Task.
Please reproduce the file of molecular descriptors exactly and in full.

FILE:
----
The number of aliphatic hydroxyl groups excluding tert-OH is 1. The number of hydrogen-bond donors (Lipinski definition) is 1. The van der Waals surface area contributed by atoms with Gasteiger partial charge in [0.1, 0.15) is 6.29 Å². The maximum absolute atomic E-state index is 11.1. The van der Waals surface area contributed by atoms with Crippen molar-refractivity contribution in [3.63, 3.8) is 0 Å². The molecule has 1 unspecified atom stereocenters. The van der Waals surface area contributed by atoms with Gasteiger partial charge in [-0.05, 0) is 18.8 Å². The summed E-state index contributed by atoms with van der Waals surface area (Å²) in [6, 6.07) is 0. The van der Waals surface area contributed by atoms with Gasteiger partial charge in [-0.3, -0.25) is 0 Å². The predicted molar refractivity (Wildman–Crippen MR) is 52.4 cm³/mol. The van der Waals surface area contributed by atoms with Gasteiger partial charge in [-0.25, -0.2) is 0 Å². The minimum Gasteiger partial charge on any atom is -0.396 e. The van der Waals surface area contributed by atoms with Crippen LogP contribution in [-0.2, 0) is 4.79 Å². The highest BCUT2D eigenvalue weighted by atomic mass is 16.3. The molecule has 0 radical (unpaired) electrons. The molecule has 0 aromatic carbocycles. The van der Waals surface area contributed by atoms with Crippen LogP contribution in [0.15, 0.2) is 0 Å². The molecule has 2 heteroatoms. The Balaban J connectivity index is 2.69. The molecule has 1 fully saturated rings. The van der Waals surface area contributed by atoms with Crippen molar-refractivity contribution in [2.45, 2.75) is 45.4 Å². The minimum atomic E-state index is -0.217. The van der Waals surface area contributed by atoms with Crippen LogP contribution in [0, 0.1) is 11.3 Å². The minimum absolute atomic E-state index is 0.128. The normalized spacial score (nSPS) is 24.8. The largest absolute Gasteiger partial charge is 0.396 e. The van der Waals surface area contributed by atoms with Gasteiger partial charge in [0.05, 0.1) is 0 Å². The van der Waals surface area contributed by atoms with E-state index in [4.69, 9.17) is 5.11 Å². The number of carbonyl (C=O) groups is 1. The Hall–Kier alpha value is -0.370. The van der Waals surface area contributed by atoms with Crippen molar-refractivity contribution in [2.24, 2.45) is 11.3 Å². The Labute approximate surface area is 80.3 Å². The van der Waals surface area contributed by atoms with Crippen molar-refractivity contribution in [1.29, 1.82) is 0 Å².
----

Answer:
The number of aliphatic hydroxyl groups excluding tert-OH is 1. The number of hydrogen-bond donors (Lipinski definition) is 1. The van der Waals surface area contributed by atoms with Gasteiger partial charge in [0.1, 0.15) is 6.29 Å². The maximum absolute atomic E-state index is 11.1. The van der Waals surface area contributed by atoms with Crippen molar-refractivity contribution in [3.63, 3.8) is 0 Å². The molecule has 1 unspecified atom stereocenters. The van der Waals surface area contributed by atoms with Gasteiger partial charge in [-0.05, 0) is 18.8 Å². The summed E-state index contributed by atoms with van der Waals surface area (Å²) in [6, 6.07) is 0. The van der Waals surface area contributed by atoms with Gasteiger partial charge in [-0.3, -0.25) is 0 Å². The predicted molar refractivity (Wildman–Crippen MR) is 52.4 cm³/mol. The van der Waals surface area contributed by atoms with Gasteiger partial charge in [-0.25, -0.2) is 0 Å². The minimum Gasteiger partial charge on any atom is -0.396 e. The van der Waals surface area contributed by atoms with Crippen LogP contribution in [-0.2, 0) is 4.79 Å². The highest BCUT2D eigenvalue weighted by atomic mass is 16.3. The molecule has 0 radical (unpaired) electrons. The molecule has 0 aromatic carbocycles. The van der Waals surface area contributed by atoms with Crippen LogP contribution in [0.15, 0.2) is 0 Å². The molecule has 2 heteroatoms. The Balaban J connectivity index is 2.69. The molecule has 1 fully saturated rings. The van der Waals surface area contributed by atoms with Crippen molar-refractivity contribution in [2.45, 2.75) is 45.4 Å². The minimum atomic E-state index is -0.217. The van der Waals surface area contributed by atoms with Crippen LogP contribution in [0, 0.1) is 11.3 Å². The minimum absolute atomic E-state index is 0.128. The normalized spacial score (nSPS) is 24.8. The largest absolute Gasteiger partial charge is 0.396 e. The van der Waals surface area contributed by atoms with Gasteiger partial charge in [0.05, 0.1) is 0 Å². The van der Waals surface area contributed by atoms with E-state index in [4.69, 9.17) is 5.11 Å². The number of carbonyl (C=O) groups is 1. The Hall–Kier alpha value is -0.370. The van der Waals surface area contributed by atoms with Crippen molar-refractivity contribution in [2.24, 2.45) is 11.3 Å². The Labute approximate surface area is 80.3 Å². The van der Waals surface area contributed by atoms with Crippen molar-refractivity contribution in [1.29, 1.82) is 0 Å².